Mr Robert Montague’s joy is well placed
Last October when American Airlines announced that it is now ready to operate a scheduled service from Miami to Ian Fleming International Airport, just outside Ocho Rios, starting February 2024, we had pointed to the booming growth in Jamaica’s tourism that contextualised that development.
We had also recalled that the original plan for the service to have started in November 2022 was delayed to facilitate navigational improvements.
However, after word came that the carrier was now ready, we had opined that the enthusiasm among tourism stakeholders, reported by this newspaper, highlighted the long-standing need to make it easier for visitors to get to places like St Mary and Portland.
That enthusiasm was again evident in the joy expressed by St Mary Western Member of Parliament Mr Robert Montague on Thursday as he watched an American Eagle aircraft complete a test flight at Ian Fleming International in advance of the scheduled service.
Mr Montague, who was one of the strongest crusaders for the airport to start welcoming scheduled international flights, is correct in his commentary that the development will be “a major economic driver” for St Mary, Portland, and Ocho Rios.
As we have pointed out before, traditionally, many, if not most of those who visit those parts — embracing some of the most scenic spots to be found anywhere in the world — are middle-aged to older Europeans. They are usually longer-stay visitors who are very much into nature tours — hiking, rafting on the Rio Grande, and so forth — in addition to experiencing some of our more pleasant, unspoilt beaches.
For many of those visitors, mixing with Jamaicans provides an added attraction.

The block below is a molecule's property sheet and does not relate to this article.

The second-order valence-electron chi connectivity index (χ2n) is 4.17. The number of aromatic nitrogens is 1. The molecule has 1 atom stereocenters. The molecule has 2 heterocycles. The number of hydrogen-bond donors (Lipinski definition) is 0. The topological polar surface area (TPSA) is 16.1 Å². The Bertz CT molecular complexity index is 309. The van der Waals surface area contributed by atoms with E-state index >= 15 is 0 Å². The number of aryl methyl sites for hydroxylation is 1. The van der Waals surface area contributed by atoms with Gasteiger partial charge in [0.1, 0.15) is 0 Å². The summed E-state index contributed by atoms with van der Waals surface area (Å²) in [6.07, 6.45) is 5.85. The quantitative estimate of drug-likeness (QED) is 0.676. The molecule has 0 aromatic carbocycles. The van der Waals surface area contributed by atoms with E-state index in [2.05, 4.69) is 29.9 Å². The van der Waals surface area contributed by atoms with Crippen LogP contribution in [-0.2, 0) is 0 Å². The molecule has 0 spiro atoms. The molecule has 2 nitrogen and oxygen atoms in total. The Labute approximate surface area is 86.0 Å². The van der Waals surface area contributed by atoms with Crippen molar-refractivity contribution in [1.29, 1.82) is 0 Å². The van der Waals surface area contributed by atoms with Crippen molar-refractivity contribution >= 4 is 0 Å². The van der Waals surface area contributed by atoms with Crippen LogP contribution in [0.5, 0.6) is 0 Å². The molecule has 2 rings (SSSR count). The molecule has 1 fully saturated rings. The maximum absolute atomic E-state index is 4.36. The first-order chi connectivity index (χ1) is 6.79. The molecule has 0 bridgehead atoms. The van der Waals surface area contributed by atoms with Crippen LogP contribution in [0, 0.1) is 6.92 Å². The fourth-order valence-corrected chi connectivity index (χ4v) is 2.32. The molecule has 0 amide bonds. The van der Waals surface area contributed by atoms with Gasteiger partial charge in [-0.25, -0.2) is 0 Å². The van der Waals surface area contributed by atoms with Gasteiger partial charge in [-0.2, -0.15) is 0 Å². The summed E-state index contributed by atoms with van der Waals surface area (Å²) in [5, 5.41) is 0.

Some people may feel that two flights weekly bringing 76 passengers each won’t make a big difference for the burgeoning visitor sector. That’s a static view.
We believe that this start by American Airlines is the beginning of an economic benefit that is going to make much larger inroads as demand for a varied Jamaican experience grows.
This newspaper’s late chairman, Mr Gordon “Butch” Stewart, must now be smiling at this aspiration coming to fruition, and we expect that his dream of an extended runway at Ian Fleming Airport to accommodate large passenger aircraft will be realised in the future.
Readers will recall that, back in 2013, Mr Stewart, the founder of Sandals Resorts International, had said: “The current runway is 4,780 feet long, but the big regional carriers… need a minimum of 5,000 to 5,700 feet. Ian Fleming needs only an additional 800 or 900 feet, which is really not much, to accommodate those big jets.
“I have talked to all these airlines and they can’t wait. They have told me they would fly to Ian Fleming the day after the runway is so extended…”
Additionally, we should remember that, in very short order, ongoing highway development will open up the eastern end of the island to rapid tourism and related economic growth.
We reiterate that our leaders and planners at central Government and local levels, and in fact all Jamaicans, should prepare themselves for the probability of a scale of expansion which some of us may not even be able to imagine right now.